Sherlock Holmes is free in the United States. In a decision dated 16 June 2014, the United States Court of Appeals for the Seventh District ruled in favor of the plaintiff in Leslie S. Klinger v. Conan Doyle Estate, Ltd. Judge Richard A. Posner describes "the issue as . . . whether copyright protection of a fictional character can be extended beyond the expiration of the copyright on it because the author altered the character in a subsequent work" and concludes that "Once the copyright on a work expires, the work becomes a part of the public domain and can be copied and sold without need to obtain a license from the holder of the expired copyright." Judge Posner continues, "The ten Holmes-Watson stories in which copyright persists are derivative from the earlier stories, so only original elements added in the later stories remain protected."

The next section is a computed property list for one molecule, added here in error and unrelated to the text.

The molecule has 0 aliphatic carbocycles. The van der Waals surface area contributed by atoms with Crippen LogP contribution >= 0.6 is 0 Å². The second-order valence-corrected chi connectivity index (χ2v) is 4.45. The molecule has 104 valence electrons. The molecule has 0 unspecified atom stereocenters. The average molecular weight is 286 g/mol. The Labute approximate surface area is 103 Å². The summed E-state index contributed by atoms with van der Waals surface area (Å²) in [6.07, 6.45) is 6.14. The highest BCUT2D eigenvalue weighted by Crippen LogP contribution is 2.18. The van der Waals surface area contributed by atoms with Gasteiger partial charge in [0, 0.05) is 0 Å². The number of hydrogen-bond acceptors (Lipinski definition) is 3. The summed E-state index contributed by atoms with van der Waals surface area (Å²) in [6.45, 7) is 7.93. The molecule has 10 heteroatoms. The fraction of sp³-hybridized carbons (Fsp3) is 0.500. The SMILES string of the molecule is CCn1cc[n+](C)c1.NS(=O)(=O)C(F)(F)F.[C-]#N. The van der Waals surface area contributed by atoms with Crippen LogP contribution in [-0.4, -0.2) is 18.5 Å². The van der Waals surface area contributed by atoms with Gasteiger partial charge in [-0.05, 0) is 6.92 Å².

In a larger sense, Sherlock Holmes has always belonged to everyone. Every child that picks up The Hound of the Baskervilles for the first time takes ownership of Holmes, the hound, and the Grimpen Mire. It is love for Holmes, and the desire to have puzzles unraveled and mysteries demystified, that make us yearn to walk again and again up those seventeen steps and step into a room as familiar to us as our own.
In Holmes, Conan Doyle created an archetype and, like all archetypes, Sherlock Holmes can be the hero of millions of stories. So write, paint, film, dance, knit about Holmes with all the love for him you have held in your hearts since the day your imagination first walked down Baker Street.
The Editor's Gas-Lamp, Summer 2014, Vol. 64, No. 2.